One of the reasons why the ViewModel pattern is so powerful in Silverlight and WPF is because Binding Converters can do so much.  As we saw in HelloWorld.ViewModel, a ViewModel can expose a boolean property that is consumed as a Visibility value for controls.  This requires some glue to convert the boolean to the necessary enum, and that’s where our VisibilityConverter comes in.  If you want to see this in action, go check out the sample code, but here’s how the VisibilityConverter works.

In order to create any binding converter, you can start off by creating a class that implements System.Windows.Data.IValueConverter.  This is the interface that defines how we will convert data and optionally convert it back.  Not surprisingly, IValueConverter defines two methods, Convert and ConvertBack.  Here’s the metadata from the class, which explains how they’re used pretty well.

   1: using System;
   2: using System.Globalization;
   3:  
   4: namespace System.Windows.Data
   5: {
   6:     // Summary:
   7:     //     Exposes methods that allow modifying the data as it passes through the binding
   8:     //     engine.
   9:     public interface IValueConverter
  10:     {
  11:         // Summary:
  12:         //     Modifies the source data before passing it to the target for display in the
  13:         //     UI.
  14:         //
  15:         // Parameters:
  16:         //   value:
  17:         //     The source data being passed to the target.
  18:         //
  19:         //   targetType:
  20:         //     The System.Type of data expected by the target dependency property.
  21:         //
  22:         //   parameter:
  23:         //     An optional parameter to be used in the converter logic.
  24:         //
  25:         //   culture:
  26:         //     The culture of the conversion.
  27:         //
  28:         // Returns:
  29:         //     The value to be passed to the target dependency property.
  30:         object Convert(object value, Type targetType, object parameter, CultureInfo culture);
  31:         //
  32:         // Summary:
  33:         //     Modifies the target data before passing it to the source object. This method
  34:         //     is called only in System.Windows.Data.BindingMode.TwoWay bindings.
  35:         //
  36:         // Parameters:
  37:         //   value:
  38:         //     The target data being passed to the source.
  39:         //
  40:         //   targetType:
  41:         //     The System.Type of data expected by the source object.
  42:         //
  43:         //   parameter:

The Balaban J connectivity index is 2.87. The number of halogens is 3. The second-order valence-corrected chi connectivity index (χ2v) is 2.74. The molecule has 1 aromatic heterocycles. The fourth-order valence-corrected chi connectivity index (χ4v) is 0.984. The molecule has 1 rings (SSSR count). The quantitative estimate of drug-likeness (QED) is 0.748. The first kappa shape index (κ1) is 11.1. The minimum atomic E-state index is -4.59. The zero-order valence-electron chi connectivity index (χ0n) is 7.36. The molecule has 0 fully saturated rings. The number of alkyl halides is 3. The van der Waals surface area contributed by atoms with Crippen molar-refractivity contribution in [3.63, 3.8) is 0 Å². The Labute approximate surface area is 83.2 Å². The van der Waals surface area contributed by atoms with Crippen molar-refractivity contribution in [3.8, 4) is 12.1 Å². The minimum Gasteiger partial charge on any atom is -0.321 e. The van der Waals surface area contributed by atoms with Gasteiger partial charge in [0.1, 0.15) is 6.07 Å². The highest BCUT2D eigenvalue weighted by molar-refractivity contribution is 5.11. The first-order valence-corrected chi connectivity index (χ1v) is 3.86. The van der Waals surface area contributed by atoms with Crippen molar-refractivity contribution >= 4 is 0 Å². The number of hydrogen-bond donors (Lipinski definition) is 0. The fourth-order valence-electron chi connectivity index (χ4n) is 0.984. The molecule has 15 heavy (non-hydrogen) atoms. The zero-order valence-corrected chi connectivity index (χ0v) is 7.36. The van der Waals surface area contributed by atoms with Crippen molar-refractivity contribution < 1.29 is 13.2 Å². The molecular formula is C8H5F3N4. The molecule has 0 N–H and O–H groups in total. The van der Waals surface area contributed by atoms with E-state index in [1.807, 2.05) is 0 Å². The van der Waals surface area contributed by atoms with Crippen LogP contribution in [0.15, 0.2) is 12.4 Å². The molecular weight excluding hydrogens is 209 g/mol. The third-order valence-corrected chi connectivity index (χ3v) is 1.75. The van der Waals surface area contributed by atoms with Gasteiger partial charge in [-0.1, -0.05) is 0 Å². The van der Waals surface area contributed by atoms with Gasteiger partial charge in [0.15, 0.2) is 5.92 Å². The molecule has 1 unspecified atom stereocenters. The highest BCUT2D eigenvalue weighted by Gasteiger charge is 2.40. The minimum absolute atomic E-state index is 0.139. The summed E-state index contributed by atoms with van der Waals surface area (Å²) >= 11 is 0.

44:         //     An optional parameter to be used in the converter logic.
  45:         //
  46:         //   culture:
  47:         //     The culture of the conversion.
  48:         //
  49:         // Returns:
  50:         //     The value to be passed to the source object.
  51:         object ConvertBack(object value, Type targetType, object parameter, CultureInfo culture);
  52:     }
  53: }


When using one-way binding from your ViewModel to your View, like we did with our Visibility on our images, you only need to implement the Convert method.  But if you need to support two-way binding where the View can call the setter on your ViewModel, then you need to also implement the ConvertBack method.  The VisibilityConverter that I created supports two-way binding.

The first time I wrote VisibilityConverter, I simply checked the boolean value specified, and if it was true, I returned Visibility.Visible; if false, I returned Visibility.Collapsed.  But it wasn’t long before I realized that wouldn’t do.  As we saw in HelloWorld, I need to be able to reverse the behavior.  That’s where our ConverterParameter is used.

Your ConverterParameter is passed in as an object but for the most part, you’ll get the value as a string.  If you programmatically set up a binding, I suppose you could get the value as something else, but through declarative binding, you’ll get the value as string.  This allows you to pass extra data to your binding converter though, so that the converter can make decisions based on this parameter.  As used in the VisibilityConverter, I am specifying what Visibility value to use when the bound value is true.

Let’s take a look at the code for Convert.

   1: /// <summary>
   2: /// Convert a boolean value to a Visibility value
   3: /// </summary>
   4: /// <param name="value"></param>
   5: /// <param name="targetType"></param>
   6: /// <param name="parameter">ConverterParameter is of type Visibility</param>
   7: /// <param name="culture"></param>
   8: /// <returns></returns>